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Film review – The Twilight Saga: New Moon (2009)

19 November 2009

Bella Swan (Kristen Stewart) and Edward Cullen (Robert Pattinson)

The second cinematic outing for the emo/tween Twilight franchise continues the love story between18-year-old girl Bella Swan (Kristen Stewart) and 108-year-old-in-the-body-of-a-17-year-old vampire Edward Cullen (Robert Pattinson). Edward is still refusing to transform Bella into his kind, or sleep with her, and he has become increasingly concerned that his presence in her life will come to no good. Edward and his family of fellow good vampires take off and Bella is left behind devastated. Bella briefly becomes an adrenalin junkie, is tormented by some of the bad vampires from the previous film and then starts to hang out with a pack of werewolves, developing a second love interest with Jacob Black (Taylor Lautner).

The first Twilight film, directed unremarkably by Catherine Hardwicke, was a chaste and bland addition to vampire mythology that at least was of interest for introducing audiences who hadn’t read Stephenie Meyer’s novels into its world of New Age vampires. About a Boy and The Golden Compass director Chris Weitz has taken over directorial duties for the second film and although Weitz is a better director than Hardwicke there is nothing he can do to save this film from its wet, limp and trite script. The dialogue from this film sounds like it is lifted straight from pulp romance and daytime soaps and it is extremely difficult to accept that writing like this is not only given a green light but adored by so many readers. Humour, subtlety and depth are all sacrificed for piles and piles of angst and empty sentiment.

On the plus side, the incredibly annoying Edward actually doesn’t feature too much in New Moon apart from the occasional absurd ghostly apparition. Like the Angel character from the television series Buffy the Vampire Slayer and Angel, Edward is a tormented vampire who wants to help humanity, loves what he cannot have, broods a lot, has perfect hair and is played by an actor with questionable acting ability. Unlike Angel, Edward contains no sense of humour, self-reflexivity or charisma. When she isn’t pouting too much Kristen Stewart gives a decent performance as Bella but Robert Pattinson was clearly cast as Edward simply because of his looks.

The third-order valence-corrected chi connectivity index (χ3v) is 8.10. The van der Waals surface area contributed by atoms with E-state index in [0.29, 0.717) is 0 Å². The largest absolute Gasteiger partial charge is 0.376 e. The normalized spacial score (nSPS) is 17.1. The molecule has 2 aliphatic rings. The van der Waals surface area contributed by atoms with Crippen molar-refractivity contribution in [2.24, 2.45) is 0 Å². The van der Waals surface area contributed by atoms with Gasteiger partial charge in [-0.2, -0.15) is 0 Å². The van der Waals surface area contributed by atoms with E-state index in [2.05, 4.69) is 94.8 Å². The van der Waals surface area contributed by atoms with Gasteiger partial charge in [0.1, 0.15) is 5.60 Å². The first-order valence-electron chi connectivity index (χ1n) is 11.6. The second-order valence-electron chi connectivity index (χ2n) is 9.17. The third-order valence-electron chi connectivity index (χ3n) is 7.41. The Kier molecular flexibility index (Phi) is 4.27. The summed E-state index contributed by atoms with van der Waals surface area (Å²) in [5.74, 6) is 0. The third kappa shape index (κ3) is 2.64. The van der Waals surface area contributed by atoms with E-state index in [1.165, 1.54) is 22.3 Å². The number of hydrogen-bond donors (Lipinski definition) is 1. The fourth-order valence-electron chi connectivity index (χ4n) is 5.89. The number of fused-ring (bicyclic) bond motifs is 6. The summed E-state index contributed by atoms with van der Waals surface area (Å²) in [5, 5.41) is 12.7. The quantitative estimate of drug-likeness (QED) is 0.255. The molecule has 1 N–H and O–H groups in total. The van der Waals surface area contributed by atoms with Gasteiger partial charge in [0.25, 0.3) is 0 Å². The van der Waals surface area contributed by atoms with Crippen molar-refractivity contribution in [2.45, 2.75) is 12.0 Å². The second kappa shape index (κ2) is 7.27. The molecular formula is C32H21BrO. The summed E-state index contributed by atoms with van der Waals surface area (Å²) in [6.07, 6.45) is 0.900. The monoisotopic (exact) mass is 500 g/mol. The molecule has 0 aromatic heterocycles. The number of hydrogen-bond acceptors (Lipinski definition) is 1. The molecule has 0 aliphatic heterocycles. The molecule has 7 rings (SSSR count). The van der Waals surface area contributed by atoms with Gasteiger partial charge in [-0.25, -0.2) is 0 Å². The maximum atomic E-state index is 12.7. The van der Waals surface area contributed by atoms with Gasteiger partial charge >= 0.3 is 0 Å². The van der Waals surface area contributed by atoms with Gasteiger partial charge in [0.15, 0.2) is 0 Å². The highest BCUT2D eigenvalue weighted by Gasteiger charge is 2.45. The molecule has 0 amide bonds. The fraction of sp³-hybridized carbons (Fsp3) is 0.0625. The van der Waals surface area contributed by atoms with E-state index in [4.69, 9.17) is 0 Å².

Bella and Jacob Black (Taylor Lautner)

Audiences who want to embrace New Moon really need to question what ideas this franchise is selling to them. On the surface Bella may be an alternative to traditional teenage girl stereotypes but ultimately she is simply a lovesick girl whose sanity and happiness are dependent on a neglectful male. Bella is also surrounded by men who claim to have an innate desire to kill her, especially if they get angry, and their ‘noble’ attempts to protect Bella from their violent tendencies is disgustingly portrayed as romantic. New Moon is not only a poorly structured and badly paced slog but it contains at its core an incredibly regressive message about male violence and the need for women to accept it.

© Thomas Caldwell, 2009